The largest opposition party has come under criticism from its opposition partners and progressive voices in Thai society for its hesitancy in pushing for censure debates and a parliamentary debate on the constitution.
The Pheu Thai Party has preferred creating a new constitutional drafting body which will take care of charter amendments while the more progressive Move Forward Party say that they want to quickly amend constitutional clauses related to the military-appointed senate, specifically the senate’s ability to vote for the next prime minister.
It is not the first time the two largest opposition parties have not seen eye-to-eye. Pheu Thai has also not backed Move Forward’s proposal which would allow MPs from the lower house to amend all clauses of the constitution including sections 1 and 2 which are related to Thailand’s status as a constitutional monarchy.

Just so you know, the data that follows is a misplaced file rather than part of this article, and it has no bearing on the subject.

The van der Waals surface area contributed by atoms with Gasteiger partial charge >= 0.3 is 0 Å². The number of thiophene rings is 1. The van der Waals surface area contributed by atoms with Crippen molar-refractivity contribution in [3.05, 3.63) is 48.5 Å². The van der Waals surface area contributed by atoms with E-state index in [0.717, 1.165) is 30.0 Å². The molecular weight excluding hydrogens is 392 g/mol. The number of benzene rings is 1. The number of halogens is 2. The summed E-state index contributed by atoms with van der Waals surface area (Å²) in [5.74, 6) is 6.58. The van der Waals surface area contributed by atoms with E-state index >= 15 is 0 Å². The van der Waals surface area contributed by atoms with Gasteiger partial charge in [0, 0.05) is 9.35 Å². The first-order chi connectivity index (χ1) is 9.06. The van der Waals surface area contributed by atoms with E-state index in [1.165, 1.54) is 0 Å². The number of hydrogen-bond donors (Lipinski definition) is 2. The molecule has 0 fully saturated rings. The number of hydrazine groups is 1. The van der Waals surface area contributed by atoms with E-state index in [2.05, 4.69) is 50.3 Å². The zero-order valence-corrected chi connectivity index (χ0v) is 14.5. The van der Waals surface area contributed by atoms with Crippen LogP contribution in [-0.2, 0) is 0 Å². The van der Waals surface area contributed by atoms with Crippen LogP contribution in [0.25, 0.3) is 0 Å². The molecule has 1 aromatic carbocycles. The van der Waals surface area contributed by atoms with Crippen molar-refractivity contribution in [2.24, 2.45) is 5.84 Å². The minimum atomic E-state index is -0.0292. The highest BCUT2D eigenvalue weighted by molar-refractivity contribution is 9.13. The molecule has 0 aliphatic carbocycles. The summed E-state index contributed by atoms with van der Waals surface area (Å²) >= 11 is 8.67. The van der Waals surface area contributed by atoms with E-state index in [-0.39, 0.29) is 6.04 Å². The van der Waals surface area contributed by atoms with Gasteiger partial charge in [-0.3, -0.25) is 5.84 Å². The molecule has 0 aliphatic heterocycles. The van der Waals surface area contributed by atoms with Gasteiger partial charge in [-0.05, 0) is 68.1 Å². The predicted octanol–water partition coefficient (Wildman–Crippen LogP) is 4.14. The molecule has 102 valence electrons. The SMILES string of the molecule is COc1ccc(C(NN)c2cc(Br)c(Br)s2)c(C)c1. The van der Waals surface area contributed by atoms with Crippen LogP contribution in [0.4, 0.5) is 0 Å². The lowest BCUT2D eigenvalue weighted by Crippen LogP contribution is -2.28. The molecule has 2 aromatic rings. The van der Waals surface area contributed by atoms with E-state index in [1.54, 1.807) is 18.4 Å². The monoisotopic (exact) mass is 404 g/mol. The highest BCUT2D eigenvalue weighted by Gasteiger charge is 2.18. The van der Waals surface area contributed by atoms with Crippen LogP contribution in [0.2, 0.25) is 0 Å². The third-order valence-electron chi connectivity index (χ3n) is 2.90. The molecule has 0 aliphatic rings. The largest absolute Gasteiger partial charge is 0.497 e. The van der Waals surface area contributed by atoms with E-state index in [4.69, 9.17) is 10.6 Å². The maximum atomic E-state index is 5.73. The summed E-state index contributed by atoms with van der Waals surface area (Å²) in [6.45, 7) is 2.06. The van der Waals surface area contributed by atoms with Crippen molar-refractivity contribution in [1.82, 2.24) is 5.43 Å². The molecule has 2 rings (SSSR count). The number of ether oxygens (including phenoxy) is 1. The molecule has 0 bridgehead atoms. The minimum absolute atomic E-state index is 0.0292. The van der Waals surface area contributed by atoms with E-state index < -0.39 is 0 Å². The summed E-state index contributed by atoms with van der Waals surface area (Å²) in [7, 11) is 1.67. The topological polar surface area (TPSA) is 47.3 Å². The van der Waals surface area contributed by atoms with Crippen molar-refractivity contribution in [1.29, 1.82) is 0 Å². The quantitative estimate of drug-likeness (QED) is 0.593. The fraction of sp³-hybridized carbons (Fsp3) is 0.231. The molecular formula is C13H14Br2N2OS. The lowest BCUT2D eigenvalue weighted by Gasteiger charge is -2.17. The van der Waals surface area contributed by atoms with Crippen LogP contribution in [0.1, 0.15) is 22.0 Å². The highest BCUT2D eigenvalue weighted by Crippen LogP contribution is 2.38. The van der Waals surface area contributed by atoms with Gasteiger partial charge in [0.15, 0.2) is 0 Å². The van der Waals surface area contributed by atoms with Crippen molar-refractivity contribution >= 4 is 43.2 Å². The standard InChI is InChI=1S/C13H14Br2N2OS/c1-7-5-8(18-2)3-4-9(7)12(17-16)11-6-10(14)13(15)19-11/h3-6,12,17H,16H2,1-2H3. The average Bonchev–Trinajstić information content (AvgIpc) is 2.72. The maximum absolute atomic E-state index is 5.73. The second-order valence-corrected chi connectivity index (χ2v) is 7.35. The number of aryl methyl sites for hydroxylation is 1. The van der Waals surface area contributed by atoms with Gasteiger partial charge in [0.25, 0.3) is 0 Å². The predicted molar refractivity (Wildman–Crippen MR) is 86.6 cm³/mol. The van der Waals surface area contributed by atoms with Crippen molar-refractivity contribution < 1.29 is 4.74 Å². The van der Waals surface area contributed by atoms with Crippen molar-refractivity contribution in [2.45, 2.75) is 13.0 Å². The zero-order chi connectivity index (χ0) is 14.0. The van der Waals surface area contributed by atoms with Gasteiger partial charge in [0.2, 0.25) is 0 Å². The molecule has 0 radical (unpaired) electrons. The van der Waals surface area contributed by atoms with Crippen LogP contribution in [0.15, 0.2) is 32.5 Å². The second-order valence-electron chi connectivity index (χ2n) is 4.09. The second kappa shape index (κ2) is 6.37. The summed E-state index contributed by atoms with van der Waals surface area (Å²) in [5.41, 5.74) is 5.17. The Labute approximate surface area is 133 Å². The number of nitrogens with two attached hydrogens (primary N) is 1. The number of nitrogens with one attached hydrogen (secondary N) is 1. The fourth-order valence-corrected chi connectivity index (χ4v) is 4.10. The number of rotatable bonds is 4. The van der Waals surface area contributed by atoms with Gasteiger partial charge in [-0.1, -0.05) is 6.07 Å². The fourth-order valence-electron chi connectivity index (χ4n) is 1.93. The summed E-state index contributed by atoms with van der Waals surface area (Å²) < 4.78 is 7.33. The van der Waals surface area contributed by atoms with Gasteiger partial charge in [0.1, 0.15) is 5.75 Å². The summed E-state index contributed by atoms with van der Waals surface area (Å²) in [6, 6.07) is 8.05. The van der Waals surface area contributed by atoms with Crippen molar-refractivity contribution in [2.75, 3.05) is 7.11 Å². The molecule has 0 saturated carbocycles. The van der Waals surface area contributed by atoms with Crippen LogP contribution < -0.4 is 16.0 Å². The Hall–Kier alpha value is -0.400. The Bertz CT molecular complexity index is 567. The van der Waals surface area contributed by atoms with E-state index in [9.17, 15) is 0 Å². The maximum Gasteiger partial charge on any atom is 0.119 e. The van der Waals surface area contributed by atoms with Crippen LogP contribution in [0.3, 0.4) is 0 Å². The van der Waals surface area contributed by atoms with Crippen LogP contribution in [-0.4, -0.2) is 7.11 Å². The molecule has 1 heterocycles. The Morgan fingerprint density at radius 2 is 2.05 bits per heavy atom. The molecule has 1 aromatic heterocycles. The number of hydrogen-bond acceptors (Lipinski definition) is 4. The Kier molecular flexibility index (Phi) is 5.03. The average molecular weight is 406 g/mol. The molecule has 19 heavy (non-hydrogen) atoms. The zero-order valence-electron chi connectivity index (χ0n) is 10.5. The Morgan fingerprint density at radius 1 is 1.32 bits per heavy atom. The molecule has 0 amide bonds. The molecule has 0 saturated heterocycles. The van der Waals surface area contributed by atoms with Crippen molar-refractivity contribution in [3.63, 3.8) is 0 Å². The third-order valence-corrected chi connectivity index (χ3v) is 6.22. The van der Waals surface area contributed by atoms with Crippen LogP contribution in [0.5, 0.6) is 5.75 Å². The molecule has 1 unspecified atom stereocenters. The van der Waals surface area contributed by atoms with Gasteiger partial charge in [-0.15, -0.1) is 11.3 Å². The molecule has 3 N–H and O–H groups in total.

Pheu Thai has balked at the prospect and reiterated privately and publicly that Thailand must maintain its status as a monarchical society.
Prayut backs charter rewrite
Prime Minister Prayut Chan-ocha said this week that he viewed the constitutional amendment as a priority and as a reconciliatory way forward after months of student-led anti-government protests.
The prime minister said that the ruling coalition would soon present their own ideas regarding charter amendments and would reveal them shortly.
Privately, sources within the ruling Palang Pracharath Party have told Thai Enquirer that the cabinet wants to hold on to the Senate as long as possible and will negotiate around the issue as they see the upper house as vital in their plans to prolong their rule.